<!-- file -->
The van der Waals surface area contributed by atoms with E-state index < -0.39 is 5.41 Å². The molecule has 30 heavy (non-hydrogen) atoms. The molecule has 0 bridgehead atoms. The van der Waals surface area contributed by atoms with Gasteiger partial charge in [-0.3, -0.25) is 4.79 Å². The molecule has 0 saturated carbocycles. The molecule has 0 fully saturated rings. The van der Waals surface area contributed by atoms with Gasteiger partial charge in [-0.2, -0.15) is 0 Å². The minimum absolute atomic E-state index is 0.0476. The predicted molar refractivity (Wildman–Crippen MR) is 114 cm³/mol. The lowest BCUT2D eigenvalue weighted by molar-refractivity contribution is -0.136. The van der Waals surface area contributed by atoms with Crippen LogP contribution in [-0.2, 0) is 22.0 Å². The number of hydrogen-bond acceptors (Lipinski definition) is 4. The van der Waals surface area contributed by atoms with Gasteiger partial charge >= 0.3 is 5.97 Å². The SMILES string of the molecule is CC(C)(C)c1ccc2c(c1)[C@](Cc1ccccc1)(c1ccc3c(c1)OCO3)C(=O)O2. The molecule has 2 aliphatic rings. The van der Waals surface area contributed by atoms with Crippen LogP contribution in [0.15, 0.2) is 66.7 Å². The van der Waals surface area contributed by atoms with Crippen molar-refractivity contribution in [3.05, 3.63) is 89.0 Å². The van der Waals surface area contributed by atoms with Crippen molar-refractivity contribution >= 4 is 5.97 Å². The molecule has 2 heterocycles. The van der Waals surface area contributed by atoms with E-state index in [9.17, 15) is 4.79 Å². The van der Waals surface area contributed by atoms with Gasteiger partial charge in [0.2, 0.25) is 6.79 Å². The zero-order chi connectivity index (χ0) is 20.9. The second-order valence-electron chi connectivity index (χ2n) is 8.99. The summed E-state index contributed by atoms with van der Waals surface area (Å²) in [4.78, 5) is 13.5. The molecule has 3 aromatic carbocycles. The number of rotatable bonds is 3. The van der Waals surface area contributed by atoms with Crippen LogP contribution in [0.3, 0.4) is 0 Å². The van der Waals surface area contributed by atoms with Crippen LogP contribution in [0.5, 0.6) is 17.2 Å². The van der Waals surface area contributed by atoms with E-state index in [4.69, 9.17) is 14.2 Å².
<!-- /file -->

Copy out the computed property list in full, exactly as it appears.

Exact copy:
The van der Waals surface area contributed by atoms with E-state index < -0.39 is 5.41 Å². The molecule has 30 heavy (non-hydrogen) atoms. The molecule has 0 bridgehead atoms. The van der Waals surface area contributed by atoms with Gasteiger partial charge in [-0.3, -0.25) is 4.79 Å². The molecule has 0 saturated carbocycles. The molecule has 0 fully saturated rings. The van der Waals surface area contributed by atoms with Gasteiger partial charge in [-0.2, -0.15) is 0 Å². The minimum absolute atomic E-state index is 0.0476. The predicted molar refractivity (Wildman–Crippen MR) is 114 cm³/mol. The lowest BCUT2D eigenvalue weighted by molar-refractivity contribution is -0.136. The van der Waals surface area contributed by atoms with Crippen LogP contribution in [-0.2, 0) is 22.0 Å². The number of hydrogen-bond acceptors (Lipinski definition) is 4. The van der Waals surface area contributed by atoms with Gasteiger partial charge >= 0.3 is 5.97 Å². The SMILES string of the molecule is CC(C)(C)c1ccc2c(c1)[C@](Cc1ccccc1)(c1ccc3c(c1)OCO3)C(=O)O2. The molecule has 2 aliphatic rings. The van der Waals surface area contributed by atoms with Crippen LogP contribution in [0.15, 0.2) is 66.7 Å². The van der Waals surface area contributed by atoms with Crippen molar-refractivity contribution in [3.05, 3.63) is 89.0 Å². The van der Waals surface area contributed by atoms with Crippen molar-refractivity contribution >= 4 is 5.97 Å². The molecule has 2 heterocycles. The van der Waals surface area contributed by atoms with E-state index in [9.17, 15) is 4.79 Å². The van der Waals surface area contributed by atoms with Gasteiger partial charge in [0.2, 0.25) is 6.79 Å². The zero-order chi connectivity index (χ0) is 20.9. The second-order valence-electron chi connectivity index (χ2n) is 8.99. The summed E-state index contributed by atoms with van der Waals surface area (Å²) in [4.78, 5) is 13.5. The molecule has 3 aromatic carbocycles. The number of rotatable bonds is 3. The van der Waals surface area contributed by atoms with Crippen LogP contribution in [0.3, 0.4) is 0 Å². The van der Waals surface area contributed by atoms with Crippen LogP contribution in [0.5, 0.6) is 17.2 Å². The van der Waals surface area contributed by atoms with E-state index in [4.69, 9.17) is 14.2 Å².